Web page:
MIMA Event: Modern Experience Design was held March 21, 2018 at the Minneapolis Central Library.
“The value of brand interaction sits in the consumers’ world.”
In these 10 words, Adrian Ho, CEO and founding partner of Zeus Jones, essentially defined modern experience design today—and how brands need to adjust to be successful tomorrow. Adrian outlined how modern experience design sits at the nexus of two opposing transformations.
- Customer Journeys
- Brand Models
Understanding these transformations will allow brands to achieve the modern experiences of today, which are “self-contained, functional and emotional interactions that operate at multiple levels of scale.”
Transformation 1: Customer Journeys
Think of the straight line that traditionally has defined customer journeys, with awareness on the far left, purchase on the far right, and research and consideration in between. Now, put the ruler away and disregard the linear, sequential path altogether. In its place, Adrian says, is a modular, user-drive journey with multiple cross-channel engagement points.
Social media and 24-7 digital and mobile access have put users in the driver’s seat. The onus is on companies to understand that all the interactions a user has while bouncing around within a brand experience are valuable, even when a transaction doesn’t take place.
“Journey stages are stacking on top of each other,” Adrian says. “It’s interaction that’s completely self-contained.”
This evolution in customer journey brings challenges. In short, the journey has too many paths for a brand to account for while trying to engage. The solve? Adrian says to focus on emotional marker moments. These moments allow brands to over-deliver on emotions in a few places without having to design for every path.
Marker moments are important to remember during a time when social, mobile, digital and physical are converging, Adrian says. Think of Nike+ Running as an example. Whether visiting a brick-and-mortar store sifting through Swoosh-branded gear, using a Nike device to track your mileage during marathon training (with your Nike+ Run Club friends), or logging and sharing that mileage through your Nike+ app, one’s journey with Nike is unpredictable and multi-faceted.
It’s difficult to design an experience for every one of those brand touch-points. Even for Nike. And that’s the point. Don’t try. Pick your spots. Design for those spots. Engage and move consumers through the journey—following their lead.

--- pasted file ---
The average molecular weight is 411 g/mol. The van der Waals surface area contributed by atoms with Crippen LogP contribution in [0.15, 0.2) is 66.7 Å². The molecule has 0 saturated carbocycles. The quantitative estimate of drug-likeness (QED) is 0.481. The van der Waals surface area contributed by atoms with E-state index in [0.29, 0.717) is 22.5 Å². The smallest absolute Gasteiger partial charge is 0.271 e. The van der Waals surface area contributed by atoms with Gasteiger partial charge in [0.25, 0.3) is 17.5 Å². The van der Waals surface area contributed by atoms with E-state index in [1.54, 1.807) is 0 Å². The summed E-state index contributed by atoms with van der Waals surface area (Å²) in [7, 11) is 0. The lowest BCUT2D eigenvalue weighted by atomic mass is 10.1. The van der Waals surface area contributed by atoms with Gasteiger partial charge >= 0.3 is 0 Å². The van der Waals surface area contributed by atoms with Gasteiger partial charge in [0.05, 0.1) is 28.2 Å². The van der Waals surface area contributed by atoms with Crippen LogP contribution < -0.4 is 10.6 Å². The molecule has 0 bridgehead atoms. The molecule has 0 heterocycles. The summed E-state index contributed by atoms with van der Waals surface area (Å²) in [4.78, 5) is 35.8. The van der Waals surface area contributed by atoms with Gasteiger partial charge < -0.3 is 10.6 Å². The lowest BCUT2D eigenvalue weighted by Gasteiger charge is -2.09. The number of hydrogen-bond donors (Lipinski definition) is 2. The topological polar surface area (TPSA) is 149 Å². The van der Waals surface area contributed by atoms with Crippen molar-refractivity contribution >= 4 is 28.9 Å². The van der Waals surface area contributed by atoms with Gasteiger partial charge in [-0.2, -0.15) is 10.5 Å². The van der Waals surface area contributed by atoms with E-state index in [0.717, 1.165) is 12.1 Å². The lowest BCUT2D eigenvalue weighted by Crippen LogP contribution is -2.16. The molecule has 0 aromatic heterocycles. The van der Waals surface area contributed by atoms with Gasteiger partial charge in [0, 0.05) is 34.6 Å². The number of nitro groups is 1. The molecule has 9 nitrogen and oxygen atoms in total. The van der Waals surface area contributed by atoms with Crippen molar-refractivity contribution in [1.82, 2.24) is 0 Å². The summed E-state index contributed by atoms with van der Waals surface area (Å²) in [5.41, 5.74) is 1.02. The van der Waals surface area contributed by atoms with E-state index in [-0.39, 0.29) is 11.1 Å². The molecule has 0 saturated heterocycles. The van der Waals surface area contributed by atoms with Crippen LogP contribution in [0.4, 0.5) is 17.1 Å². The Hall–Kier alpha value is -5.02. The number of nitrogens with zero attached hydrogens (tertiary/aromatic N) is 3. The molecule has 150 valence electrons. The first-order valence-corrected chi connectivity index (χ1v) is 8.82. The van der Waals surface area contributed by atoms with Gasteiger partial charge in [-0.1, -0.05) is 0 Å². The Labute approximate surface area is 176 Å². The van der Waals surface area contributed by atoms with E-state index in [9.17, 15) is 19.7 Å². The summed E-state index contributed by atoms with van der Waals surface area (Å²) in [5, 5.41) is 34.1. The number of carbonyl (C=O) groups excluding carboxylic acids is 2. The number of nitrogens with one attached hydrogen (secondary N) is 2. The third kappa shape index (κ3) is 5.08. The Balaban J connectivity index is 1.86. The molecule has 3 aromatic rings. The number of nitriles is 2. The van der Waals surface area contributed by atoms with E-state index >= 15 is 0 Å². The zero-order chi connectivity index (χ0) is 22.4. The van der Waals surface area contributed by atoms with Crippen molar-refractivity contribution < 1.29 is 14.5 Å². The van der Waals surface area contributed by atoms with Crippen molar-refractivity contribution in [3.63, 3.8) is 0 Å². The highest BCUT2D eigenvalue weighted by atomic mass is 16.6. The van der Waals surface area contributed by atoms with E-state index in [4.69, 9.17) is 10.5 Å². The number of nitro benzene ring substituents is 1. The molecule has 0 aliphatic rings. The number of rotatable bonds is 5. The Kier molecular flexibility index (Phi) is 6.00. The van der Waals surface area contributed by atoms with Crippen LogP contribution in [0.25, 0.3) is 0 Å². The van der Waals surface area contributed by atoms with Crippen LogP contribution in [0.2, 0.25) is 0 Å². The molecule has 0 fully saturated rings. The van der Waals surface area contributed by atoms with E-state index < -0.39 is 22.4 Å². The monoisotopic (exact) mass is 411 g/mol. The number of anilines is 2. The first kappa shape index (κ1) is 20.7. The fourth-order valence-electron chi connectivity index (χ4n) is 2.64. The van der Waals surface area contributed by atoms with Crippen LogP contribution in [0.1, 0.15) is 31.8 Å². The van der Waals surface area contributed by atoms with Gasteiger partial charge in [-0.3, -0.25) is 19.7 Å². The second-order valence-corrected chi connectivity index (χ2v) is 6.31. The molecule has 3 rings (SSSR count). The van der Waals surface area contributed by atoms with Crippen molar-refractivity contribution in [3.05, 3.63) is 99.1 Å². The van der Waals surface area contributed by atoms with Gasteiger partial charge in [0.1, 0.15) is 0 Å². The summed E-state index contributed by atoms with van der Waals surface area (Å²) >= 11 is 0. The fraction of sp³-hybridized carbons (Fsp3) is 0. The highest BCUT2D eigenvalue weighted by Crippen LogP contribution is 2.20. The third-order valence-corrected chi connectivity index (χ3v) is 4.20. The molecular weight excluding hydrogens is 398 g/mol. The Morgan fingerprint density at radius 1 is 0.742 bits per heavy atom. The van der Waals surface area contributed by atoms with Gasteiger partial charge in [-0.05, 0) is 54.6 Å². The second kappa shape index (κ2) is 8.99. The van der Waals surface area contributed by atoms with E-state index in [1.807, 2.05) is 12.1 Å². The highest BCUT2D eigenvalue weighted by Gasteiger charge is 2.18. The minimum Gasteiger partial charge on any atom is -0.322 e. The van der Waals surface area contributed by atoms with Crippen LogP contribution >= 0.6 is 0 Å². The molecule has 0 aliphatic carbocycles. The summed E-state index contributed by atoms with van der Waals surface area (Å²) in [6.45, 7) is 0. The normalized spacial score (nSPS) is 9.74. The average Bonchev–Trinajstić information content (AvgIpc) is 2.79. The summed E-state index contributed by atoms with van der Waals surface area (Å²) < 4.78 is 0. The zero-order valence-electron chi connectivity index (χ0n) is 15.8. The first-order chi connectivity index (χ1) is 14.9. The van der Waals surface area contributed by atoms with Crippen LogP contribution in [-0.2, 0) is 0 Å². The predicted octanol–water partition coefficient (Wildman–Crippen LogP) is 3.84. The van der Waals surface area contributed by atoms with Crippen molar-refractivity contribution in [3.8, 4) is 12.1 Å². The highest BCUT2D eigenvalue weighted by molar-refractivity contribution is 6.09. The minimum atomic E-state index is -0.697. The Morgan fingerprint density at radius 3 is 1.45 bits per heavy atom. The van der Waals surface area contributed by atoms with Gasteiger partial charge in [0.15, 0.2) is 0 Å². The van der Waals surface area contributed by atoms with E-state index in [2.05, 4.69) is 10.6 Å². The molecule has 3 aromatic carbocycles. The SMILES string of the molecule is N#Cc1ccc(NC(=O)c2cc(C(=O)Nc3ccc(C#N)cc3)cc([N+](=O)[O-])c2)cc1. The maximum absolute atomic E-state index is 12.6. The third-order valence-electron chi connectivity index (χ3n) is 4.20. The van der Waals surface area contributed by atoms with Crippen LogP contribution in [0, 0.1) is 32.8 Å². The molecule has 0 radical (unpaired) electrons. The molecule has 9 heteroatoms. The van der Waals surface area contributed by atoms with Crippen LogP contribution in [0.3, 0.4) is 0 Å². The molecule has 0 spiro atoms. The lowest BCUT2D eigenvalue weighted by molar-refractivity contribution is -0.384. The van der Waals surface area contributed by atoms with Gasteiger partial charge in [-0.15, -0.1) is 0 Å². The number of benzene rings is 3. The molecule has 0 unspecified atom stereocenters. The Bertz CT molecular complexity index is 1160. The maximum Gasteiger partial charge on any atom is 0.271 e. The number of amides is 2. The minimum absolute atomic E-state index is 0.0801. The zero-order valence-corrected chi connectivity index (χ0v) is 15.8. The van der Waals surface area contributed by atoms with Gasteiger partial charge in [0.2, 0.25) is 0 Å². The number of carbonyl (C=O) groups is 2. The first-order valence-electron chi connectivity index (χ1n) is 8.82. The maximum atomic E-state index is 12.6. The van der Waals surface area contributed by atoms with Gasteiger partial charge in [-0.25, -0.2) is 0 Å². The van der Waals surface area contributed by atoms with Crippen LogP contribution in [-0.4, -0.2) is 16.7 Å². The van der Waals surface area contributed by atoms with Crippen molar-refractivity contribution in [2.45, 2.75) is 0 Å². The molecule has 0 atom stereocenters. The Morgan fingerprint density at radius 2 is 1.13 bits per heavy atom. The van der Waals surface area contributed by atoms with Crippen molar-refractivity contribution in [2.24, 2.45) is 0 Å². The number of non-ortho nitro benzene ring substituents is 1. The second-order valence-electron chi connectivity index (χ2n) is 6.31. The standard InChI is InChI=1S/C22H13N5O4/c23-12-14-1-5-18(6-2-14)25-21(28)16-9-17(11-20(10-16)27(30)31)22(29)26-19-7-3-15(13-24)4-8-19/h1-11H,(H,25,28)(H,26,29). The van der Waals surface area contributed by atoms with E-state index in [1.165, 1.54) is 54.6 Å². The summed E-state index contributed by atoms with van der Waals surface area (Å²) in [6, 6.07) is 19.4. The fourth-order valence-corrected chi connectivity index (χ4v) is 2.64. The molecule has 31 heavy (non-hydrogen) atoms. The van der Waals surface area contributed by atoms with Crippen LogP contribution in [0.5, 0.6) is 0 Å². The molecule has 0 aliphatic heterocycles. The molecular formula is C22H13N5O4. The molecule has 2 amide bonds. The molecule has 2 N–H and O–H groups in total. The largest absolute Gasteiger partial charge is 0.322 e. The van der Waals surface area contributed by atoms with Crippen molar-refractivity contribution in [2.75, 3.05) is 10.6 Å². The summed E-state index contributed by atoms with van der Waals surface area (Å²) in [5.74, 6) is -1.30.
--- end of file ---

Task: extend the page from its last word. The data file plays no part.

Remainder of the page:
Transformation 2: Brand Models
Like customer journeys, brand models are also facing disruption. Traditional brand models were built for traditional media. That reliance on one-way communication from brand to mass audience has changed and will continue to change. Brand models are evolving as a result.
Adrian says that traditionally, brand models were built on “Product Dominant Logic.” Here, brands are a form of value, and traditional brands were built upon a one-way communication of value from company to consumer. The logic is grounded in the fact that companies develop and manufacture a product and deliver it to a consumer in a linear fashion.
Then came the shift to “Service Dominant Logic.” Here, “brands are co-created in the marketplace—by the brand and the consumer,” Adrian says. Zeus Jones developed a modern brand model that was built around collaboration with groups of consumers and communities. Still, though, the interaction between consumers and brands has evolved even further.
Technology, social media, influencers, and 24-7 media coverage and content creation all shape a brand’s perceived value in a heartbeat. As a result, people can change the way they feel about a brand overnight. Enter “Customer Dominant Logic.”
Here, consumers’ past experiences, context and culture have a much larger impact on the value of a company’s activities. These seismic shifts means value today is created by consumers and given to brands, says Adrian.
With that in mind, Adrian outlines the elements of great modern experience design that brands can follow. Modern experiences must:
- be self-contained but exist within a larger story
- deliver on full scope of a customer journey
- be tailored to the consumers’ experiences
- fit the brand within the context of the customers’ interaction
- situate the brand within a larger cultural context and set of ideas
In addition to the above elements, it’s important that brands never forget a simple reminder from Adrian that outlines how they should live and market themselves in a consumer-driven world:
Says Adrian: “Brands are defined by what they do, not what they say.”
Written by MIMA Marketing Committee volunteer Chris Matt
Join us for two events in April: Coffee and Case Studies, which features Weber Shandwick and Slalom, and our April event: Unlocking the Potential of Your Digital Marketing Investments, where Dale Nitschke, founder and CEO of Ovative/group, will talk to us about how marketers should be reframing their measurement mindset to think more about how their investments are impacting the business at large.